The turn of the century ushered in a new era of dominance for Brennan and his program, as Babson embarked on a magnificent four-year run from 2000-01 to 2003-04. After posting an 18-11 mark and earning NEBCA Most Improved Team honors in 2000-01, the Beavers went 25-5, posted the nation's number one defense, won their first New England Women's and Men's Athletic Conference (NEWMAC) Championship, and returned to the NCAA Tournament in 2001-02. After earning a bye in the first round, Babson hosted and defeated Union College for the program's first-ever NCAA Tournament victory and its first trip to the Sweet 16.

The following year, the team won its first ECAC New England Tournament Championship, and in 2003-04, Babson claimed its second NEWMAC title and NCAA Tournament appearance in three years. The program's top stars during this four-year run included all-time steals leader and 1,000 point scorer Jeff Hines, who became Babson's fourth NABC All-Northeast First Team honoree in 2002, Chris Michalowski, who was named ECAC Tournament MVP and All-Northeast Second Team in 2003, and Luke Weber, who earned Male Athlete of the Class honors in 2004.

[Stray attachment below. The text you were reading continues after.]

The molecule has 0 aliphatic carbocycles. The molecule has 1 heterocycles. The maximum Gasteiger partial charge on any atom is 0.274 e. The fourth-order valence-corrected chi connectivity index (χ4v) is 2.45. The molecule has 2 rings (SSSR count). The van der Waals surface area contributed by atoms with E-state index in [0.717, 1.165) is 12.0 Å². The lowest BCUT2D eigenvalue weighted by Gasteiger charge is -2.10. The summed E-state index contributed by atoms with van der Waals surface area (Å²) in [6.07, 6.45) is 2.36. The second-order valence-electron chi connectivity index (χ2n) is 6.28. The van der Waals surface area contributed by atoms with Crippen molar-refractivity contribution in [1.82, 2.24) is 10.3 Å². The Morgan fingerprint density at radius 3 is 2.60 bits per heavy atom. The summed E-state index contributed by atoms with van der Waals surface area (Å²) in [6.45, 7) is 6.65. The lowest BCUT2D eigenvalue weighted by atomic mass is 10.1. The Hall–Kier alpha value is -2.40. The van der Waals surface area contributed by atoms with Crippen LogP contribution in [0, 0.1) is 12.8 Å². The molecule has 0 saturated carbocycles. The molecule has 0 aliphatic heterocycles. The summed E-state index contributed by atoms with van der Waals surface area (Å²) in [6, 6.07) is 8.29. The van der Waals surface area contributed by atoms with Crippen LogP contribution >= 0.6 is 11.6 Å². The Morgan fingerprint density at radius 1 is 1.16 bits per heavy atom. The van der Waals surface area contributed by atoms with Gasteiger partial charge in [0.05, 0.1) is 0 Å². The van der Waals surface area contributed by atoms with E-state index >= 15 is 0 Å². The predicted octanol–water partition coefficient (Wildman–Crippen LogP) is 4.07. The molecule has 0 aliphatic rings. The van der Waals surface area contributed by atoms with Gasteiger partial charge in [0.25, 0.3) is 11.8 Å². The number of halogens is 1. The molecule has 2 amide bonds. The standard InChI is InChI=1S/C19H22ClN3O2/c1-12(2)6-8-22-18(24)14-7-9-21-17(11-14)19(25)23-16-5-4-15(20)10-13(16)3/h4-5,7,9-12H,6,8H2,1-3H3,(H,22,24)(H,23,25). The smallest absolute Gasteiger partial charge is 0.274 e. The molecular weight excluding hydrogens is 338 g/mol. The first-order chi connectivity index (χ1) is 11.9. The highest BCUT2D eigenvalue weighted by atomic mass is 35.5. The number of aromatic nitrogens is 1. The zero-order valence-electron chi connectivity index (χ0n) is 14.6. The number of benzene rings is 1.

The latter half of the decade saw two more players reach the 1,000 point plateau, as CJ Enere accomplished the feat in 2004-05 and Zach Etten hit the mark in 2008-09. Brennan also earned accolades, as he collected his fifth conference Coach of the Year award in 2006-07. More recently, Russell Braithwaite '13 became the program's 23rd player to reach the 1,000-point milestone during his senior season of 2012-13.

Record Book

Yearly History
Career Leaders
Single-Season Leaders


Regional Awards
Conference Awards

All-Time Results

NCAA Tournament
Conference Tournament
All-time Opponent History
Record vs. Opponents (by Year)
Record vs. Opponents (by Team)

Previous Seasons' Results/News Releases and Statistics